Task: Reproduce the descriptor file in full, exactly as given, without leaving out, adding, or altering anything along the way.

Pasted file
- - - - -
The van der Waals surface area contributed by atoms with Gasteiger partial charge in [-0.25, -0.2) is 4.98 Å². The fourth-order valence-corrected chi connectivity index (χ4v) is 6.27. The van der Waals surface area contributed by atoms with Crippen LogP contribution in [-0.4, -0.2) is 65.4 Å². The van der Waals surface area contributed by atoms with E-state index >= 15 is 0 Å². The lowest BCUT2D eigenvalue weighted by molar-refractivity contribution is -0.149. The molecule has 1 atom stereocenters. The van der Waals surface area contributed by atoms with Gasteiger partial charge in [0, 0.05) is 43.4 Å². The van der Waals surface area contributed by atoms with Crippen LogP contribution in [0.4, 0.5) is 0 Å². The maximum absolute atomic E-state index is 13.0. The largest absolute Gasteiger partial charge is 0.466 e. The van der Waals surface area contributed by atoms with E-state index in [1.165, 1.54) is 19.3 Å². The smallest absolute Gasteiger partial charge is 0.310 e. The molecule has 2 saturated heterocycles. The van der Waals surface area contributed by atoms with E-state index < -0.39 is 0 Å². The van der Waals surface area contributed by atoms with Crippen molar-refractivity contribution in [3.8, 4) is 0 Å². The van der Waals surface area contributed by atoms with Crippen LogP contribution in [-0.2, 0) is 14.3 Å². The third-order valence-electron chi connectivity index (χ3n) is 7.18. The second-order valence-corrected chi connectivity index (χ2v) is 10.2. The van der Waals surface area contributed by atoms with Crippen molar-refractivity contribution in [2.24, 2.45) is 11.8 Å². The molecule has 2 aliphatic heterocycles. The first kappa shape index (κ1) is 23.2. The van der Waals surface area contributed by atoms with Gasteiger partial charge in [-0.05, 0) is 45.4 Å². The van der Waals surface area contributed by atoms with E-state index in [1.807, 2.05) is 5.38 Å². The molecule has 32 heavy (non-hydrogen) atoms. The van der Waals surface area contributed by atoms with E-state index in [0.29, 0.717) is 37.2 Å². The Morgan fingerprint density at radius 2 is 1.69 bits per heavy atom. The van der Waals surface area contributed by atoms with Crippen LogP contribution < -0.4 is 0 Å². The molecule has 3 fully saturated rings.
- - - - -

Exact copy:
The van der Waals surface area contributed by atoms with Gasteiger partial charge in [-0.25, -0.2) is 4.98 Å². The fourth-order valence-corrected chi connectivity index (χ4v) is 6.27. The van der Waals surface area contributed by atoms with Crippen LogP contribution in [-0.4, -0.2) is 65.4 Å². The van der Waals surface area contributed by atoms with E-state index >= 15 is 0 Å². The lowest BCUT2D eigenvalue weighted by molar-refractivity contribution is -0.149. The molecule has 1 atom stereocenters. The van der Waals surface area contributed by atoms with Gasteiger partial charge in [0, 0.05) is 43.4 Å². The van der Waals surface area contributed by atoms with Crippen LogP contribution in [0.4, 0.5) is 0 Å². The maximum absolute atomic E-state index is 13.0. The largest absolute Gasteiger partial charge is 0.466 e. The van der Waals surface area contributed by atoms with E-state index in [1.165, 1.54) is 19.3 Å². The smallest absolute Gasteiger partial charge is 0.310 e. The molecule has 2 saturated heterocycles. The van der Waals surface area contributed by atoms with E-state index < -0.39 is 0 Å². The van der Waals surface area contributed by atoms with Crippen molar-refractivity contribution in [3.8, 4) is 0 Å². The van der Waals surface area contributed by atoms with Crippen LogP contribution in [-0.2, 0) is 14.3 Å². The third-order valence-electron chi connectivity index (χ3n) is 7.18. The second-order valence-corrected chi connectivity index (χ2v) is 10.2. The van der Waals surface area contributed by atoms with Crippen molar-refractivity contribution in [2.24, 2.45) is 11.8 Å². The molecule has 2 aliphatic heterocycles. The first kappa shape index (κ1) is 23.2. The van der Waals surface area contributed by atoms with Gasteiger partial charge in [-0.05, 0) is 45.4 Å². The van der Waals surface area contributed by atoms with E-state index in [1.807, 2.05) is 5.38 Å². The molecule has 32 heavy (non-hydrogen) atoms. The van der Waals surface area contributed by atoms with E-state index in [0.29, 0.717) is 37.2 Å². The Morgan fingerprint density at radius 2 is 1.69 bits per heavy atom. The van der Waals surface area contributed by atoms with Crippen LogP contribution < -0.4 is 0 Å². The molecule has 3 fully saturated rings.